Regional transit consensus needed nowWho would vote to, yet again, bump a suburban municipality down the list so that Vancouver can get yet another hugely expensive rapid-transit line?
Forty years ago Vancouver decided what kind of city it wanted to be. In those tumultuous early ’70s, a time of social and political change, new ideas got taken seriously, and Vancouver, with an Art Phillips-led TEAM council, had a lot of them.
It wanted to create the “livable city” – compact, complete, transit-oriented. And it worked.
Now it’s that time again – only it will be the region and not just the central city that decides what kind of place it wants to be.
The issue will be, as it was then, the kind of transportation infrastructure we build: freeways or transit – and the land use that follows. Only it won’t be that simple, given that in the last decade the province and region have already spent billions on the greatest expansion of roads and bridges in several generations. The next years will decide whether that’s all we build or whether we pay for and build transit on a scale that makes a difference both in the fast-growing fringes and in the high-demand centre.
The problem, of course, is how and who will pay.
Most recently, the premier has ruled out road pricing; the mayors have ruled out property tax. And the Minister of Transportation has laid out some rules of her own.
Minister Mary Polak has required that the regional mayors meet three conditions before she’ll even consider a request for new revenue sources:
•the mayors come up with a consensus for the region’s priorities;
•the public supports new funding tools; and
•the increased revenue sources have “no negative impact on the economy”
That last one is a huge out, but it’s the first requirement – a consensus on priorities – that could divide the region, given that the province will likely insist one municipality’s priority be rated over the other. In other words: who goes first?
Vancouver and Surrey have tried to avoid that conflict.
“We each need transit,” the mayors have said. “Let’s build both together.”
So rather than competing for dollars to proceed with SkyTrain on Broadway or three light-rail lines in Surrey, Gregor Robertson and Dianne Watts were making the case that both could happen at the same time – up until last month.
“Vancouver should pare down its overly ambitious plan for a $2 billion-plus buried SkyTrain line along Broadway toward UBC,” said Surrey mayor Watts in the local press. “We can have all the grandiose ideas that we want, but unless that sustainable funding policy is in place, nothing’s going to happen.”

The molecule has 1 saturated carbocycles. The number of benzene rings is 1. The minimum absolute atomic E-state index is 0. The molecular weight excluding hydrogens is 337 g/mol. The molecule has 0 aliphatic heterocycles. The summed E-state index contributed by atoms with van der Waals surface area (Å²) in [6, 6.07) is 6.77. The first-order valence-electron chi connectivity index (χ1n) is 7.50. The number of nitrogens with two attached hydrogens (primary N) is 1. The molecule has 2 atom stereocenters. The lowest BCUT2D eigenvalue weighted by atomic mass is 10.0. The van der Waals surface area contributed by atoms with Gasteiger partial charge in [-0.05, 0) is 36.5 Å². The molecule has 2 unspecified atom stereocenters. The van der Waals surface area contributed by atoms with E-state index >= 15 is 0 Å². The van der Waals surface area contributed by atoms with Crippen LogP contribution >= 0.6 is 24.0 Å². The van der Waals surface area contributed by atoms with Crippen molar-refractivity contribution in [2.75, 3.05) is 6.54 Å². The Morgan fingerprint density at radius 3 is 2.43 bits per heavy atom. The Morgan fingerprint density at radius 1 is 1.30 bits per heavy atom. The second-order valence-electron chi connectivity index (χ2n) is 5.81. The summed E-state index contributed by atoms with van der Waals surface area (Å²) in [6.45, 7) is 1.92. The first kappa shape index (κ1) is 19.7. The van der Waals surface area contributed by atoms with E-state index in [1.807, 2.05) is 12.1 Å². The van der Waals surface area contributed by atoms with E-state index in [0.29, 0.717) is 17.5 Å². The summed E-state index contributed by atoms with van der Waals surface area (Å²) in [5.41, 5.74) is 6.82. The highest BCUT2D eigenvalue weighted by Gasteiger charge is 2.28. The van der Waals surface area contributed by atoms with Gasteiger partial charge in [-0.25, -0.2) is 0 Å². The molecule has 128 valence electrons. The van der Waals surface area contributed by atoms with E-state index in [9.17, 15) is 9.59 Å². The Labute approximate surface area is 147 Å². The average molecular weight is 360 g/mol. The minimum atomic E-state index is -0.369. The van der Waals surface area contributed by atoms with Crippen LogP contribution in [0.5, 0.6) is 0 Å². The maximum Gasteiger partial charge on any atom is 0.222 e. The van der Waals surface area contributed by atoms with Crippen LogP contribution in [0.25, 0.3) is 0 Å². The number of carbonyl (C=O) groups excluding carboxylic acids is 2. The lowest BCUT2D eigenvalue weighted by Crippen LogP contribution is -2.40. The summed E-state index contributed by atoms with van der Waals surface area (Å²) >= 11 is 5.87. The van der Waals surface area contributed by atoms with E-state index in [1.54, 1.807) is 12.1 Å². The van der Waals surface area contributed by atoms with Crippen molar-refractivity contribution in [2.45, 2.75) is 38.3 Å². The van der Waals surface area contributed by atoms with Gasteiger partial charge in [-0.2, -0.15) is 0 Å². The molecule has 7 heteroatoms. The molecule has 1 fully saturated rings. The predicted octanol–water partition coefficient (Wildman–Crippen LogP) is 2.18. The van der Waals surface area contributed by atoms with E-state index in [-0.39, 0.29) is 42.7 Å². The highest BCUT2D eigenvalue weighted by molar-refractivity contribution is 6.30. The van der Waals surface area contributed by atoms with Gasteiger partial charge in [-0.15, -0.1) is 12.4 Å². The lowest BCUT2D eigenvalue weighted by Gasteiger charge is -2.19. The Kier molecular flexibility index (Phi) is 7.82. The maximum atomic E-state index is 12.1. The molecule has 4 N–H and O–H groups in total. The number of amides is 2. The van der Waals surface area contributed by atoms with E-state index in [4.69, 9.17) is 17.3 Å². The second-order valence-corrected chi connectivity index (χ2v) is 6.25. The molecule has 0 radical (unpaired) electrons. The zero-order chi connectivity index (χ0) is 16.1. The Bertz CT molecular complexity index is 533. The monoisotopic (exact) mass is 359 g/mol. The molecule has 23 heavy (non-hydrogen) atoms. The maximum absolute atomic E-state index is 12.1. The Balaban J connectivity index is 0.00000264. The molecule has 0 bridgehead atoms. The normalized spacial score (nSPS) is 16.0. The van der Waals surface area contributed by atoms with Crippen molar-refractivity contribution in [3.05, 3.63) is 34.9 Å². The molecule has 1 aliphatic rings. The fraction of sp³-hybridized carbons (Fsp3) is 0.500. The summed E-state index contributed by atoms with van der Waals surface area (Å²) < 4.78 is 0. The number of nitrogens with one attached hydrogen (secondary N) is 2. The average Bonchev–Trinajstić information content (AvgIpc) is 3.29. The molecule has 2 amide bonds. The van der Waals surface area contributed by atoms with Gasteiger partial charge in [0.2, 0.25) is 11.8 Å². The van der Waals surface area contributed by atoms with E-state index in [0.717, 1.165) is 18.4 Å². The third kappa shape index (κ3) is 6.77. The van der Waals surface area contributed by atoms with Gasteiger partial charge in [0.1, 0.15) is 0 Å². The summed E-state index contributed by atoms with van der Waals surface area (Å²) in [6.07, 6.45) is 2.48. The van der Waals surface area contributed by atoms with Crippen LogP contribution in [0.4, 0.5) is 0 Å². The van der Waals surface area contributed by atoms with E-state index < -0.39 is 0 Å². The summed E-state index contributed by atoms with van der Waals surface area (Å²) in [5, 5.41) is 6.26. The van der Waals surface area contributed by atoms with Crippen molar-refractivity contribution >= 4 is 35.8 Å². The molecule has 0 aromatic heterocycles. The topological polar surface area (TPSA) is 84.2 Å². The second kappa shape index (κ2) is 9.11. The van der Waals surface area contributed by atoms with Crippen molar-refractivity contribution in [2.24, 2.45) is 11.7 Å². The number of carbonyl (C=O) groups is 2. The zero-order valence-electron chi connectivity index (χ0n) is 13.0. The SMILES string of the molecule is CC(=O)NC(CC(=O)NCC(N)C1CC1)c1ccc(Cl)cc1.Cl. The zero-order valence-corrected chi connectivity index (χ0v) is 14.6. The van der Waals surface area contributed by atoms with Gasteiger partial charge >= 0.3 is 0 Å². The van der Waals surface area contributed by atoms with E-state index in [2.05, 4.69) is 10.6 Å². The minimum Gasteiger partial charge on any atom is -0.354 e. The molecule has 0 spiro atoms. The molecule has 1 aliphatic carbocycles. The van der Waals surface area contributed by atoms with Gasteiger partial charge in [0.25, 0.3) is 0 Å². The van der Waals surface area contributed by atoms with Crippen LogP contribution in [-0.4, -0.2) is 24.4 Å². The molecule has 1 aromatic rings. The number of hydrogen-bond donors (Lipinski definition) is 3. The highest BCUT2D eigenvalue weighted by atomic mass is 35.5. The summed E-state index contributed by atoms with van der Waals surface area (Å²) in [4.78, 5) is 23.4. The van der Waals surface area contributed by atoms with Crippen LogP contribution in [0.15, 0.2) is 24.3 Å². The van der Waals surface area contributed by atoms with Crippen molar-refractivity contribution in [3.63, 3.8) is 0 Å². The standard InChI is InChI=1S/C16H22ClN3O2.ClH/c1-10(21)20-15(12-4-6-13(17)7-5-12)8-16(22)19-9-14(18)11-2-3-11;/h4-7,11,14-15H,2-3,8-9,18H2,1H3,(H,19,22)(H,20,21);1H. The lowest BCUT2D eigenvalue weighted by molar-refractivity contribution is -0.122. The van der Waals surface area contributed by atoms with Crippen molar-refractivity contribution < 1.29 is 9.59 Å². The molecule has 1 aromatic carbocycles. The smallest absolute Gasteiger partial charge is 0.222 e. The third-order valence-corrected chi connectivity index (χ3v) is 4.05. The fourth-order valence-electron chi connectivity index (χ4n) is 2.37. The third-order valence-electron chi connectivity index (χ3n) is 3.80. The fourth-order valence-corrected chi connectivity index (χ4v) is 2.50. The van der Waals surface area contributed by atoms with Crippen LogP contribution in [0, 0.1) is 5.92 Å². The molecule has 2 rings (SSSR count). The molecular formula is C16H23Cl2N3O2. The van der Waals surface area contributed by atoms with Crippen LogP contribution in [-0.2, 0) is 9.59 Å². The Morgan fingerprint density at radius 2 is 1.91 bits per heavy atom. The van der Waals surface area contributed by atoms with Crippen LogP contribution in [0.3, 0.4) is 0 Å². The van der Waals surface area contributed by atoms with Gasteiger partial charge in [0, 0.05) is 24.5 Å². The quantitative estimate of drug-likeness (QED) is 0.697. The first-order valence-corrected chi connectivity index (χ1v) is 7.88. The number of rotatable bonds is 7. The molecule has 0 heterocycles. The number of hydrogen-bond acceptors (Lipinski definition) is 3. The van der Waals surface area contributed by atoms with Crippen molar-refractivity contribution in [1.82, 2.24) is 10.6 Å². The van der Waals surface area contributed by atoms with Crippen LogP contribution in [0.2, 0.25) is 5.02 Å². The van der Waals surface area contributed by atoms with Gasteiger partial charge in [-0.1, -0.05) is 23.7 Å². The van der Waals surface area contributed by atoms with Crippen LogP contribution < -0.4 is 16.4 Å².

So what should Vancouver do?
Vancouver should suggest that Surrey go first. And then try to follow as a very quick second.
In part, that’s just recognizing the inevitable: there’s no way Vancouver would find the votes around the regional table to allow the Broadway corridor to go first. Who would vote to, yet again, bump a suburban municipality down the list so that Vancouver can get yet another hugely expensive rapid-transit line? For Broadway to proceed before Surrey would mean depriving a part of the region that has the only tolled bridges, the one with the fastest rate of growth, the one paying over $100 million a year to TransLink, with few improvements to show for it.
And then be asked to pay more for Vancouver’s benefit.
Vancouver would be lucky to get a single additional vote.
Regardless, Vancouver is going to be engaged internally in a huge debate over technology, construction impacts, route and potential rezonings. How likely is it that it could resolve all that before Surrey is ready to lay track – which is practically right now?
Sometimes coming in second is the winning strategy. Vancouver, if it’s realistic, should be getting behind Surrey to ensure a regional consensus, a united front and a chance to come in quickly – with Surrey’s support – to push forward on Broadway.
Meeting the challenges of regional consensus is daunting enough, much less convincing the province to follow through. But we did it before. And it worked. To do so again will be as critical to the region’s future as the decisions made nearly a half century ago were to Vancouver’s.